HALL COUNTY, Ga. - The Georgia Department of Public Health Thursday, confirmed the state’s first human case of chikungunya this year. The patient was infected during a recent trip to a Carribean nation, according to the Centers for Disease Control and Prevention.
The Hall County woman said she got a malaria vaccination prior to going to Haiti and assumed that mosquito repellant would protect her from diseases.
“I just thought I wasn't going to be able to walk-- like I was going to constantly going to have these pains. I guess that's what scared me,” Ashley Manning said.
Manning told Channel 2’s Tom Regan that she had just gotten off using crutches for more than a week after getting infected with chikungunya, the mosquito-borne virus with the strange name.
She said she got infected during a mission trip in Haiti in early June and symptoms began days after arriving home.
"My joints were hurting really bad and I was like getting really out of breath and like having a fever," she said.
Miller said she passed out at one point and was later taken to Northeast Georgia Medical Center last week where she was given fluids, pain mediation and monitored around the clock. She had a fever of 103 degrees, she said.
“It was really rough. I can only imagine what it's like for the people in the Caribbean and Haiti suffering with it now without any medication,” Miller said.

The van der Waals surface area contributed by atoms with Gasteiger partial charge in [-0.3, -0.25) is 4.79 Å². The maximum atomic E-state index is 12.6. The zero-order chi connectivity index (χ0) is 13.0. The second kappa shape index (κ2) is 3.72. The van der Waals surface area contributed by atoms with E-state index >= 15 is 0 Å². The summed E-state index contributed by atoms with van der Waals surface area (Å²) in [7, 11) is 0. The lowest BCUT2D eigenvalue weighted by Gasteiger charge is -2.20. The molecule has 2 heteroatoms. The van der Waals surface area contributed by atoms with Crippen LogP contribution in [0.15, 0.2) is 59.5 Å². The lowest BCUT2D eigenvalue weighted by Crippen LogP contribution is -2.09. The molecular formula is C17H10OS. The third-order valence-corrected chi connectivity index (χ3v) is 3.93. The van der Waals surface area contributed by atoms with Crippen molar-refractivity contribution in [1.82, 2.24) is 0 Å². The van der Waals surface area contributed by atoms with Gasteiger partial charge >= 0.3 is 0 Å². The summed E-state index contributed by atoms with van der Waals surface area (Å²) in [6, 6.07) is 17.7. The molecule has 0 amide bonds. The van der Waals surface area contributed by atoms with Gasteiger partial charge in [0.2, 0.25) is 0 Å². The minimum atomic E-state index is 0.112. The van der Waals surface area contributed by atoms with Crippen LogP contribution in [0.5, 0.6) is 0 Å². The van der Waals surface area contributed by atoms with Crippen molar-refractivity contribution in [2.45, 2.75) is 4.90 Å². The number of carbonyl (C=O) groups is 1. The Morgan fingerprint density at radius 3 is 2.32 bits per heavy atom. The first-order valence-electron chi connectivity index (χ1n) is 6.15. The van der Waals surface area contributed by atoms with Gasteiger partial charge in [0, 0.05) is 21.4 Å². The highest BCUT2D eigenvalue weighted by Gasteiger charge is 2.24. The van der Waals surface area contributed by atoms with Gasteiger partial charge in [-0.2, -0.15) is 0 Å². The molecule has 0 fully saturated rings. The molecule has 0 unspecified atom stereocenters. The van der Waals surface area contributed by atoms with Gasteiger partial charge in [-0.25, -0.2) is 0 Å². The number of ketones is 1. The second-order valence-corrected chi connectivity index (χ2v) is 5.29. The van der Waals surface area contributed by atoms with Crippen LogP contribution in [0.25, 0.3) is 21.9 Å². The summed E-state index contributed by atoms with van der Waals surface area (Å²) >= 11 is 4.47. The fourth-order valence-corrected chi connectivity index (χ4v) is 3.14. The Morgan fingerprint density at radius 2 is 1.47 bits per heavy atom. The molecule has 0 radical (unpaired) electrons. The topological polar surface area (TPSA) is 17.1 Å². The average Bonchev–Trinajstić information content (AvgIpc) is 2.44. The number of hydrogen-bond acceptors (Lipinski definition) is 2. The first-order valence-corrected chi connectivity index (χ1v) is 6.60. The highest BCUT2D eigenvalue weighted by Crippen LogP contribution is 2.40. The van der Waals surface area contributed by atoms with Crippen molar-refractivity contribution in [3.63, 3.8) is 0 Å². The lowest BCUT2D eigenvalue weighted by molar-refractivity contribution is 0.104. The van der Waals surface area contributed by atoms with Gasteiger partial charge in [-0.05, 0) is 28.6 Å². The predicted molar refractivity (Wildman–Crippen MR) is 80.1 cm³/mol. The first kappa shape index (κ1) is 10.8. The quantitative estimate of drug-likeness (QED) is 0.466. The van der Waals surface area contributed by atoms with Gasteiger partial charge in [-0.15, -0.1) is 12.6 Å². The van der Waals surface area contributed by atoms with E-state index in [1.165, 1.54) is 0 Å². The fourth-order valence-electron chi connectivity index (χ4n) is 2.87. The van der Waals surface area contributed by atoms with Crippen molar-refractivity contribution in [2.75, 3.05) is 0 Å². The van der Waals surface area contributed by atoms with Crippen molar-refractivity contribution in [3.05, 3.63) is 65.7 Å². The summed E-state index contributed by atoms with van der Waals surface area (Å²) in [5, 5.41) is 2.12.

Doctors told Ashley, for now, her symptoms can only be treated and not cured.
“It could be up to three years that I’m having stiff joints and joint pains,” she said.
Chikungunya is caused by a virus that spreads through mosquito bites. It is not spread through human to human contact, according to the CDC.
The most common symptoms of chikungunya are fever and severe joint pain, especially in the hands and feet. Other symptoms may include headache, muscle pain, joint swelling or rash. Symptoms usually begin three to seven days after being bitten by an infected mosquito, with most patients feeling better within a week. Joint pain, however, can persist for months.
Chikungunya disease does not often result in death, but the symptoms can be severe and disabling. Travelers who go to islands in the Caribbean are at risk of getting chikungunya. In addition, travelers to Africa, Asia, and islands in the Indian Ocean and Western Pacific are at risk, as the virus is present in many of these areas. Mosquitoes that carry chikungunya virus bite during the day and at night, indoors and outdoors, and often live around buildings in urban areas.
Currently, the CDC has reported more than 60 confirmed cases of chikungunya in the U.S., but that number is growing. All U.S. patients infected with chikungunya have travel histories in areas where chikungunya is circulating. Anyone who has symptoms chikungunya following travel should seek medical attention and make their healthcare provider aware of any travel history outside of the country.
“It is extremely important that patients who are infected with chikungunya virus keep guard against additional mosquito bites,” said Cherie Drenzek, D.V.M, state epidemiologist for DPH. “During the first week or so of infection, chikungunya virus can be passed from an infected person to another mosquito through mosquito bites. An infected mosquito can then transmit the virus to other people, though this has not yet happened in the U.S."
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